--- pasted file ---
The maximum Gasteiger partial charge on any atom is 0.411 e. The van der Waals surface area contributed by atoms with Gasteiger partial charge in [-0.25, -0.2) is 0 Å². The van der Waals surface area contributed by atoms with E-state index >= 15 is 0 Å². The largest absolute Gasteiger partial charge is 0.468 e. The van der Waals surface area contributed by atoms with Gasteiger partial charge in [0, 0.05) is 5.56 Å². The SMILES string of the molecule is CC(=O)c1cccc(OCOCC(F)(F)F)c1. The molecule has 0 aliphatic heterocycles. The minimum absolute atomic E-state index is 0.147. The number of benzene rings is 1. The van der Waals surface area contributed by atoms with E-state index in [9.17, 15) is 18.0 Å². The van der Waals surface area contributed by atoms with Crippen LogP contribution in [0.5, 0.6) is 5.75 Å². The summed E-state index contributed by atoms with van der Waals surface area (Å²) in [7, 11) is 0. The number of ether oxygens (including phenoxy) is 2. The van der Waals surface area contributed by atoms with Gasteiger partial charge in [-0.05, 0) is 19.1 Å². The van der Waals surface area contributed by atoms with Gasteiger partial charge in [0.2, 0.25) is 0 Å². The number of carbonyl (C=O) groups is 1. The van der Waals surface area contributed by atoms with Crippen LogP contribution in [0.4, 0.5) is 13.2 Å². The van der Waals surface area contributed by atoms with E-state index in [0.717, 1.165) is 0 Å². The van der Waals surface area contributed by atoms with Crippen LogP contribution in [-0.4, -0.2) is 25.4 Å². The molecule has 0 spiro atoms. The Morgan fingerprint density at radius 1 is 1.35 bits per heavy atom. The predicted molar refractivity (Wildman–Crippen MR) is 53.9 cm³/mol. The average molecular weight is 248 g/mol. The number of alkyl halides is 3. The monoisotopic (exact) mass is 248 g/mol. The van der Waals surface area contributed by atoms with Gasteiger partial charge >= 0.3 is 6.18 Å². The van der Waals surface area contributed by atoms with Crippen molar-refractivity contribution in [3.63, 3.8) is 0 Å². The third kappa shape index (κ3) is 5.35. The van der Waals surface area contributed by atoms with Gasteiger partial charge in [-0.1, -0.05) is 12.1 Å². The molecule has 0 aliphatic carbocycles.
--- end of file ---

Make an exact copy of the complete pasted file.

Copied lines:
The maximum Gasteiger partial charge on any atom is 0.411 e. The van der Waals surface area contributed by atoms with Gasteiger partial charge in [-0.25, -0.2) is 0 Å². The van der Waals surface area contributed by atoms with E-state index >= 15 is 0 Å². The largest absolute Gasteiger partial charge is 0.468 e. The van der Waals surface area contributed by atoms with Gasteiger partial charge in [0, 0.05) is 5.56 Å². The SMILES string of the molecule is CC(=O)c1cccc(OCOCC(F)(F)F)c1. The molecule has 0 aliphatic heterocycles. The minimum absolute atomic E-state index is 0.147. The number of benzene rings is 1. The van der Waals surface area contributed by atoms with E-state index in [9.17, 15) is 18.0 Å². The van der Waals surface area contributed by atoms with Crippen LogP contribution in [0.5, 0.6) is 5.75 Å². The summed E-state index contributed by atoms with van der Waals surface area (Å²) in [7, 11) is 0. The number of ether oxygens (including phenoxy) is 2. The van der Waals surface area contributed by atoms with Gasteiger partial charge in [-0.05, 0) is 19.1 Å². The van der Waals surface area contributed by atoms with Gasteiger partial charge in [0.2, 0.25) is 0 Å². The number of carbonyl (C=O) groups is 1. The van der Waals surface area contributed by atoms with Crippen LogP contribution in [0.4, 0.5) is 13.2 Å². The van der Waals surface area contributed by atoms with E-state index in [0.717, 1.165) is 0 Å². The van der Waals surface area contributed by atoms with Crippen LogP contribution in [-0.4, -0.2) is 25.4 Å². The molecule has 0 spiro atoms. The Morgan fingerprint density at radius 1 is 1.35 bits per heavy atom. The predicted molar refractivity (Wildman–Crippen MR) is 53.9 cm³/mol. The average molecular weight is 248 g/mol. The number of alkyl halides is 3. The monoisotopic (exact) mass is 248 g/mol. The van der Waals surface area contributed by atoms with Gasteiger partial charge >= 0.3 is 6.18 Å². The van der Waals surface area contributed by atoms with Crippen molar-refractivity contribution in [3.63, 3.8) is 0 Å². The third kappa shape index (κ3) is 5.35. The van der Waals surface area contributed by atoms with Gasteiger partial charge in [-0.1, -0.05) is 12.1 Å². The molecule has 0 aliphatic carbocycles.